The Cup of Sugar Project - reflections on Online Communities

I have made a friend, and she hopes to be yours as well. Her name is BrookeJ and she’s doing a project regarding what it means to be a neighbor in America, and how that may have changed over time.

The short version is:

She’d like to borrow a cup of sugar from you (I’ve heard a rumor that it may be returned as cookies), along with any thoughts you have about being a part of an online community.

There are more details at

So, please give her a warm welcome, and let her know what you think!

Hi Brooke!

and Slackergirl, of course.


Hi aenea!

Thanks to Slackergirl for the introduction.

It’s true about the trade cookies for sugar rumor. If you send me sugar I will send you back cookies, even though it doesn’t say that on the website.

Your sugar is SO on the way!

[sub]MMMMMM, coookies![/sub]

Okay, it’s in the mail.

Lord know I’ve done stranger things on a Tuesday morning…

Hi, Brooke! You should read Robert Putnam’s book Bowling Alone, which is an extensive study on this exact same subject. Good luck!

Thanks for the recommend! This is definitely exactly what I’m investigating in this project.

Here is a quote from Amazon’s synopsis of the book: “Television, two-career families, suburban sprawl, generational changes in values–these and other changes in American society have meant that fewer and fewer of us find that the League of Women Voters, or the United Way, or the Shriners, or the monthly bridge club, or even a Sunday picnic with friends fits the way we have come to live. Our growing social-capital deficit threatens educational performance, safe neighborhoods, equitable tax collection, democratic responsiveness, everyday honesty, and even our health and happiness.”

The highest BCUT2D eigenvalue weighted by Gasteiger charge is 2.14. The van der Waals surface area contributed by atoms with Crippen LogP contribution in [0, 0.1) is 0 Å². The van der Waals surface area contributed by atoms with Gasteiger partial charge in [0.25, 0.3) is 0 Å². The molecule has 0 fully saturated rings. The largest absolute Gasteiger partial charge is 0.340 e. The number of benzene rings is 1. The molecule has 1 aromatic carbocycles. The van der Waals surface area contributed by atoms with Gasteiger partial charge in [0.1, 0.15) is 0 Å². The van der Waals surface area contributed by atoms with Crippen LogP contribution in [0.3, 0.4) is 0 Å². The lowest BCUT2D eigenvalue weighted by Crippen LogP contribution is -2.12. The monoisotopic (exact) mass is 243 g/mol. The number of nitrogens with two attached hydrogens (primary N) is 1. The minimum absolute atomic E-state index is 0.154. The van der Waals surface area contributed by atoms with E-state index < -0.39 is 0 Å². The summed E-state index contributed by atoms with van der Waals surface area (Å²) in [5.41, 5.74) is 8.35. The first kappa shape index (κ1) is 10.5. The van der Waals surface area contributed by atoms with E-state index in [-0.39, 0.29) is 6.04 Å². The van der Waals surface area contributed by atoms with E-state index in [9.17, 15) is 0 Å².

I also want to attempt to see how people use connections they make on the Internet to replace some of the lost connections in the physical world. Do you think that is possible?

Absolutely. And I believe the newer editions of Bowling Alone have either a chapter or an addendum by Putnam addressing that exact issue. However, I have a feeling you’re not going to like his conclusion. He draws a very distinct and fundamental difference between the two (virtual and real), and points out an incredibly difficult gap to bridge. There are certainly some small exceptions, but for the most part, it’s a tough (and ultimately, inadequate) substitution.

If you do read it, make sure you get a solid grasp on “social capital”, the currency of social interaction.

To Inky and Aenea:

Thanks for the sugar! I’ll send cookies as soon as I get it.